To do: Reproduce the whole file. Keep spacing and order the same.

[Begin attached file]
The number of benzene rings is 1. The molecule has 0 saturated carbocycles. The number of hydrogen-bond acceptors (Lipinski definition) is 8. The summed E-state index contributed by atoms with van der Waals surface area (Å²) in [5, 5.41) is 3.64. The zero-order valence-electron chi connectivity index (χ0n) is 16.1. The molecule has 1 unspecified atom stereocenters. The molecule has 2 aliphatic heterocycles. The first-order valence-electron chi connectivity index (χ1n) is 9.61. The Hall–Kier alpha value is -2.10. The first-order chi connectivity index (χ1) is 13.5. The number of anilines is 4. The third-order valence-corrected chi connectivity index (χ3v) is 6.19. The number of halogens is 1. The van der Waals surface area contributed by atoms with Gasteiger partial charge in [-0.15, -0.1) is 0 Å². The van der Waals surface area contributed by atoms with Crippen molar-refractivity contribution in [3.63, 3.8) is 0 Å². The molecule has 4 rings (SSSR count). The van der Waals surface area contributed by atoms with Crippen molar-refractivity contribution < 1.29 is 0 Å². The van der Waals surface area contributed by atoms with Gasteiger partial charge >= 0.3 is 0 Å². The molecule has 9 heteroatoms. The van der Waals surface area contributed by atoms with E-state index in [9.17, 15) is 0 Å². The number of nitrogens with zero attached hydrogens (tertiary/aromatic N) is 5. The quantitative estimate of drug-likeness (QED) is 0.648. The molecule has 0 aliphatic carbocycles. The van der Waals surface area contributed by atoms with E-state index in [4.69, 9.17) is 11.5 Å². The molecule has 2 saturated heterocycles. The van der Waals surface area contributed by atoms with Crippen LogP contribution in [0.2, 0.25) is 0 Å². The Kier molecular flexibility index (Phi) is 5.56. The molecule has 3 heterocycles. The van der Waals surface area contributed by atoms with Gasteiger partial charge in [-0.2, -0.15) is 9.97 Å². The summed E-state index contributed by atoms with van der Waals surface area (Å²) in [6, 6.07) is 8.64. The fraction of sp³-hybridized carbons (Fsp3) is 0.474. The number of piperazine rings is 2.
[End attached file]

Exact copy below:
The number of benzene rings is 1. The molecule has 0 saturated carbocycles. The number of hydrogen-bond acceptors (Lipinski definition) is 8. The summed E-state index contributed by atoms with van der Waals surface area (Å²) in [5, 5.41) is 3.64. The zero-order valence-electron chi connectivity index (χ0n) is 16.1. The molecule has 1 unspecified atom stereocenters. The molecule has 2 aliphatic heterocycles. The first-order valence-electron chi connectivity index (χ1n) is 9.61. The Hall–Kier alpha value is -2.10. The first-order chi connectivity index (χ1) is 13.5. The number of anilines is 4. The third-order valence-corrected chi connectivity index (χ3v) is 6.19. The number of halogens is 1. The van der Waals surface area contributed by atoms with Gasteiger partial charge in [-0.15, -0.1) is 0 Å². The van der Waals surface area contributed by atoms with Crippen molar-refractivity contribution in [3.63, 3.8) is 0 Å². The molecule has 4 rings (SSSR count). The van der Waals surface area contributed by atoms with Crippen molar-refractivity contribution < 1.29 is 0 Å². The van der Waals surface area contributed by atoms with Gasteiger partial charge >= 0.3 is 0 Å². The molecule has 9 heteroatoms. The van der Waals surface area contributed by atoms with E-state index in [9.17, 15) is 0 Å². The number of nitrogens with zero attached hydrogens (tertiary/aromatic N) is 5. The quantitative estimate of drug-likeness (QED) is 0.648. The molecule has 0 aliphatic carbocycles. The van der Waals surface area contributed by atoms with E-state index in [4.69, 9.17) is 11.5 Å². The molecule has 2 saturated heterocycles. The van der Waals surface area contributed by atoms with Crippen LogP contribution in [0.2, 0.25) is 0 Å². The Kier molecular flexibility index (Phi) is 5.56. The molecule has 3 heterocycles. The van der Waals surface area contributed by atoms with Gasteiger partial charge in [-0.2, -0.15) is 9.97 Å². The summed E-state index contributed by atoms with van der Waals surface area (Å²) in [6, 6.07) is 8.64. The fraction of sp³-hybridized carbons (Fsp3) is 0.474. The number of piperazine rings is 2.